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Re: Proposal: Fixing non-free content issues via installer packages

On 14/08/06, Linas Žvirblis <0x0007@gmail.com> wrote:
Eddy Petrişor wrote:

> I will. I suppose you are willing to work on such a project, I am
> willing, too, is there anybody else willing to get involved in
> implementing this?

I personally think we should discourage distributing non-free content.

*I* think that DFSG 4 is more important than most think, and think
that the way is phrased is the way the order should be.

OTOH, it will be not as straight forward to install those data files
as it is with free ones (where apt* is used), so I think it will be
discourging anyway.

>>> Maybe we should implement some abstract retriever which
>>> would take the files from the local file system, a CD or a
>>> site ... you name it. The user would choose where from to
>>> get the file

'quake2-data' seems to be doing just that.

In that case we should look in that direction, right?

>> Sounds good. I'd like such a framework to support displaying
>> a licence to the user and requiring it to be accepted, for
>> some things.
> Yes, that is an important point in some cases, we could also use it as
> warning displayer in early development stages ;-)

Nobody reads that stuff. Something like...

'This software is NOT free. You are NOT allowed to modify or distribute
it. It is not supported by the Debian project in any way.'

...would be much better, in my opinion. Or that plus the license.

Well, that should not stop us from doing it and discouraging even more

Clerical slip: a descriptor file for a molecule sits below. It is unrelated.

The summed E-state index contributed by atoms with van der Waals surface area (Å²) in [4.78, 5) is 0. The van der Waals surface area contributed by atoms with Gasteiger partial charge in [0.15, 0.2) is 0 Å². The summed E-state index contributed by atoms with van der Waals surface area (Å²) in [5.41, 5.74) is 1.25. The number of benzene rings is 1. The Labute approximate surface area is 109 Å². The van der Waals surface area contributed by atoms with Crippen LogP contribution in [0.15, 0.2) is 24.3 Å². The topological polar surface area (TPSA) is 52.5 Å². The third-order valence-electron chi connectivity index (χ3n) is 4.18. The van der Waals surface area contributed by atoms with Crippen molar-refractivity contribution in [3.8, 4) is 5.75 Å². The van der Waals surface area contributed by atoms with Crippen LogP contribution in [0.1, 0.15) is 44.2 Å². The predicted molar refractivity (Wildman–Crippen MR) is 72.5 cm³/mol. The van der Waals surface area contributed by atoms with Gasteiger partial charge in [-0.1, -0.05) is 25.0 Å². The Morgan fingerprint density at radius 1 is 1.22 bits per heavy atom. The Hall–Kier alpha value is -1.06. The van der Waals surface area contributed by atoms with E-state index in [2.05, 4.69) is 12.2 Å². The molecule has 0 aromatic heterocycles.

people to use it :-P .

>> I don't think this should be done via debconf. It's too much
>> work with too many failure cases to do in the
>> {pre,post}{inst,rm} stages imho, and is a bit of an abuse of
>> what debconf is designed for. It also means running all of
>> these stages as root.
> Indeed, good point.

The last time I checked, prompting user via something other than Debconf
was considered evil.

It might be, but that is for packages themselves, here we want to
forcibly add some files in the system which can be removed  via
"apt-get remove" later.

And how would you avoid running this as root? I do not think you can
rely on some location being writable by non-root at install time.

I guess I forgot that... oops.

> I just read recently, while translating on the Debian Installer manual
> about being able to tell the package management that a certain
> application installed from source is providing a functionality (well,
> package name). I wonder if this is by hacking some files or if there
> is a dedicated application which can do this...

Something like 'equivs'? But we are not installing from source here.

(after looking at equivs' description) I guess so, thanks.

>> The tricky bit is the fine line between having lots of hacky
>> code that builds and adjusts packages, or just depending on
>> the proper tool packages and having lots of dependencies :(
> Frankly, I don't have a clear picture about in which case the second
> scenario would apply and how is supposed to work.. I would appreciate
> more details.

If we are going to implement an abstract installer, it would need to be
able to unpack every single archive format out there. That would mean
HUGE amount of helper packages pulled in.

I was thinking of an abstract installer for data files not in dpkg
format. Something like a thingie that can be fired and then it asks
you what is the URI you want to get the data from, and it would get
the tarball (let's stick to that for now), unpack it, generate
associated meta files for pkg to be made aware of the installed
"package" and its files, so when you run later dpkg -r <datapack> or
apt-get remove <datapack> it will uninstall it and remove its files.

Bonus: if you use dpkg-repack, you will obtain a deb which can be used
later ;-) .

Something like a common Debconf template (or some template generator) is
way more sane and doable.

Depends a lot on what you are thinging about.

"Imagination is more important than knowledge" A.Einstein

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